Wednesday, July 10, 2013

From My Collection: Out of Sight Movie Review

Out of Sight is quite simply one of the slickest and sexiest films of at least the last two decades. One scene in particular, involving a female Federal Marshal and the bank robber she’s chasing taking a “time out” from their respective responsibilities to fan the flames of passion between them is stylishly edited and beautifully realized. I loved this movie when I first saw it. I loved every minute of it as it played out on the big screen. I loved the smoldering Clooney and the incredibly sexy Lopez; loved the threatening Don Cheadle and the comic relief Steve Zahn; loved the fact that the Clooney and Lopez characters turn some common genre stereotypes on their heads; but mostly I loved the film’s sense of cool stemming from its jazz, funk, soul soundtrack, its sharp dialogue, and Tarantino-esque flair.

And that brings me to the really interesting thing about Out of Sight and its place in 90s cinema. This was director Steven Soderbergh’s second breakout film. He won the top prize at the Cannes Film Festival and ushered in a new era for indie cinema in America with sex, lies, and videotape but then fell into a creative and commercial morass that almost led him to quit. With Out of Sight he showed definitively that he could bring an indie sensibility and truly creative force to studio films. Out of Sight is so clearly the product of a resurgence in hard-boiled crime stories in the late 90s brought on by the popularity of Pulp Fiction and the adaptation of Elmore Leonard’s Get Shorty, which was itself a success thanks to Tarantino chic. It’s no coincidence that Tarantino’s follow up to Pulp Fiction was Jackie Brown, also an adaptation of a Leonard novel. Out of Sight connects several times to that film with a crossover character and a cameo appearance by Samuel L. Jackson, an actor made world famous by Tarantino having cast him. And let’s not forget that Tarantino’s success was made possible by sex, lies, and videotape. So Soderbergh begets Tarantino and then disappears. Finally, years later, Tarantino begets the resurrection of Soderbergh, bringing it full circle as the student schools the teacher.

Out of Sight is just plain sexy. From the opening funk bass line of The Isley Brothers’ “It’s Your Thing” that plays over the Universal logo, the stage is set for a relaxed and ultra-cool experience. By the time George Clooney as bank robber Jack Foley climbs into the trunk of a car with Jennifer Lopez’s Karen Sisco, a Federal Marshal, we are hooked. The trunk scene works off the chemistry between the film’s two powerful leads. Clooney wasn’t yet the matinee idol movie star he would become in later years and Lopez had yet to become a pop star. Believe it or not, there was a time when she was a serious actress who garnered well-deserved accolades for her roles in My Family and Selena. As they lay in the trunk of that car, Karen the hostage being held by a suave prison escapee, awaiting her moment to reach for the handgun recently gifted her by her father (Dennis Farina), they discuss old movies – namely Three Days of the Condor, which also involves a romance between dashing kidnapper and hostage.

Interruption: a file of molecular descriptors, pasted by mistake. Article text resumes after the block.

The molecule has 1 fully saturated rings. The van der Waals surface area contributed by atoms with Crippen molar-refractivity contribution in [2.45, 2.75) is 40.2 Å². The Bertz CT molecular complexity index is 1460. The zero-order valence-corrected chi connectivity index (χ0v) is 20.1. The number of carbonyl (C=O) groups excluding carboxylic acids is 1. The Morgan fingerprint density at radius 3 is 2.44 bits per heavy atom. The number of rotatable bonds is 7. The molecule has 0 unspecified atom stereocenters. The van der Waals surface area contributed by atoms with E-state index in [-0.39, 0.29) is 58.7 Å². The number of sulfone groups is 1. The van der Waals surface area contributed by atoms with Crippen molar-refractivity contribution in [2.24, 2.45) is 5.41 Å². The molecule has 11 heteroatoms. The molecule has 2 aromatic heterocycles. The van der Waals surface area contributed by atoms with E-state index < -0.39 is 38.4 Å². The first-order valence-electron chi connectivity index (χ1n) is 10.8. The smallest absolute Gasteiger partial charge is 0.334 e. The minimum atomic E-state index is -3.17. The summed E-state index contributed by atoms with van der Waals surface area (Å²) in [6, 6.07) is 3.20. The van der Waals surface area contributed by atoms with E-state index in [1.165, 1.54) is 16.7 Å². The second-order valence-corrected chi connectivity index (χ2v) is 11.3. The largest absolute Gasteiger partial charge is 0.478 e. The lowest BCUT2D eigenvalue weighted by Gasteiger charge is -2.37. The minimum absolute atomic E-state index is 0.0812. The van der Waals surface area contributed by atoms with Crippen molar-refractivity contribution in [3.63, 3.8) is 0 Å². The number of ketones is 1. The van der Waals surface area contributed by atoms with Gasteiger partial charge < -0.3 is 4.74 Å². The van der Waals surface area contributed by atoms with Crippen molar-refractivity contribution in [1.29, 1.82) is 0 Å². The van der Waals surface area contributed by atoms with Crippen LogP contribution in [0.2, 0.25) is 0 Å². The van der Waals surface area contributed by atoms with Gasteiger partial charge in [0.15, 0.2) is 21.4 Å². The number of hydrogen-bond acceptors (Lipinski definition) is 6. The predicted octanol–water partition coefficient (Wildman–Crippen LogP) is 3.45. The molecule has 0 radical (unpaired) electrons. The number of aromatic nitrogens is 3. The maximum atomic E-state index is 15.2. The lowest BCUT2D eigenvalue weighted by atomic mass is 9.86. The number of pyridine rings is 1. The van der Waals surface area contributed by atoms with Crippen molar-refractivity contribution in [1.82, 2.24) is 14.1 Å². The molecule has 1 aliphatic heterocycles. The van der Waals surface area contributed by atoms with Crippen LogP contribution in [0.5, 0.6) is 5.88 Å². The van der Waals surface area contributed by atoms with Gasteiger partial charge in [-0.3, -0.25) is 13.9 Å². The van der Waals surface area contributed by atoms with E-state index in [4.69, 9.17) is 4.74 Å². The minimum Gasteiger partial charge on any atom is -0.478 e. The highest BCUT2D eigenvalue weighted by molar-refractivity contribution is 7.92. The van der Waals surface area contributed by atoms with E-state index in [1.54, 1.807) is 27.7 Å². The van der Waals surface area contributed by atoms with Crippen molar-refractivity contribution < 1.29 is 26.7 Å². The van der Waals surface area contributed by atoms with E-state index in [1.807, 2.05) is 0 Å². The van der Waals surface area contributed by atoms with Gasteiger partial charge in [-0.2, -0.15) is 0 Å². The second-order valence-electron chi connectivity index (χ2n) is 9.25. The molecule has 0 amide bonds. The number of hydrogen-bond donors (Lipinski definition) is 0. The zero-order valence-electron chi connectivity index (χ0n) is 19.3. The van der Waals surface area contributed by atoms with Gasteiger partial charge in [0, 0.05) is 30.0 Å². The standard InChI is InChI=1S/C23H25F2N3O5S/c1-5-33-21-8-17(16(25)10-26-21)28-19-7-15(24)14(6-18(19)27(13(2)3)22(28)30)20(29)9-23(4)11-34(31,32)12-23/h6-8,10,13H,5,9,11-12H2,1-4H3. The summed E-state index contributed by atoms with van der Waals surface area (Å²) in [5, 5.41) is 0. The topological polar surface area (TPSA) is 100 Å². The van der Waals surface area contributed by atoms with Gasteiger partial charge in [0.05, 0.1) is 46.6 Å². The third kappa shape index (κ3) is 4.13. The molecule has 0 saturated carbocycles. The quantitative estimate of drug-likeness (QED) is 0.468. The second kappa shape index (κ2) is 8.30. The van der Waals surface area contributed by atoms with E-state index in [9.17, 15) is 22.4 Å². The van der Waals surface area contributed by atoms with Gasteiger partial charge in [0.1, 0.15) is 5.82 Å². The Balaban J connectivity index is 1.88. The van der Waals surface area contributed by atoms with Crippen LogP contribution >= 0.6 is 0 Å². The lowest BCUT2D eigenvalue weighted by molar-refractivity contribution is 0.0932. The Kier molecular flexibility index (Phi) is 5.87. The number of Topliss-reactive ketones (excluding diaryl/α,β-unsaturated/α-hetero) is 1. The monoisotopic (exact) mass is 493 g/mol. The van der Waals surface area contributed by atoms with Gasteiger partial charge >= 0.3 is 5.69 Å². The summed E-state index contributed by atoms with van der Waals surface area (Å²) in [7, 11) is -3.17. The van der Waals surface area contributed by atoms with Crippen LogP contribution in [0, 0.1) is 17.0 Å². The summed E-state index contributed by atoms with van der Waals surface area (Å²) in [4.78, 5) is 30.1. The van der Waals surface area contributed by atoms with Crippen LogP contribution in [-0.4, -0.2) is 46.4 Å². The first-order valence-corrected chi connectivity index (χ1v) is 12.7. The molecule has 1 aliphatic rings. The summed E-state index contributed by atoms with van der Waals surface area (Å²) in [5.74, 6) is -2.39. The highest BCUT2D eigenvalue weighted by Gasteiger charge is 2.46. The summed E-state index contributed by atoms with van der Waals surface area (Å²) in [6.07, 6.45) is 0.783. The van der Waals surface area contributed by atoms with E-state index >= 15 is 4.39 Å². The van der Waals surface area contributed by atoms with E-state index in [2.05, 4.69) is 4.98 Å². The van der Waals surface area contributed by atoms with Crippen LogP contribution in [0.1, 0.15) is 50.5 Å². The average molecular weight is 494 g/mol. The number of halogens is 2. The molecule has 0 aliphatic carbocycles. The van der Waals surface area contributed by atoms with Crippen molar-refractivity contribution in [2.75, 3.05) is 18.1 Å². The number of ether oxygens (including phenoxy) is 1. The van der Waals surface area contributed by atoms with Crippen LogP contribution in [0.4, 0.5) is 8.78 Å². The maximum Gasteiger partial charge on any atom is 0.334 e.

You can really see Soderbergh’s style developing and gelling in Out of Sight, particularly his penchant for imbuing different locales with their own unique visual style and color palette. Sequences at Lompoc Prison are bleached out, with bright yellows and whites. When the story shifts to Detroit, it’s all cobalt and blue, and the tenor of the soundtrack changes as well from the more jazzy elements of David Holmes’ original score in the Florida scenes to soul and funk – music that is obviously at the heart of Motown. Soderbergh would go on to nearly perfect this style with Traffic two years later. Scott Frank’s adaptation works wonderfully on the screen and the dialogue is top notch. In addition to the trunk scene, there’s also a great sequence set in a Detroit hotel when Foley comes to meet Karen. Their playful banter at the bar is brilliantly intercut with scenes of them undressing in her room (Soderbergh has always been more fascinated with the before and after aspects of sex than with the act itself).

Part of what makes Out of Sight so special is the bevy of great actors filling out key roles. These are the details that can make or break a movie sometimes. There’s Luis Guzman as a fellow prison escapee; Catherine Keener as Foley’s ex-wife; Ving Rhames as Foley’s best friend, partner, and confidante; Steve Zahn hilariously portraying a kind of idiot criminal who gets caught wearing pants that are way too big for him; Albert Brooks cast against type as a Wall Street big shot in prison for financial fraud; Don Cheadle is electric as another inmate; Isaiah Washington is menacing as a brutal criminal in the Detroit sequence; and in a single scene Viola Davis leaves a lasting impression. Each of these actors brings his or her own take on the character. Some of them were known at the time, and the rest are much more known now, but what they all have in common in this film is that they disappear into their roles no matter how small or seemingly insignificant.

This is one of those movies in my collection that is just purely pleasurable to watch. It never feels like a lot of work, although that doesn’t mean there’s no complexity. It’s proof positive that movies don’t have to be mass marketed to idiots in order to be entertaining. 

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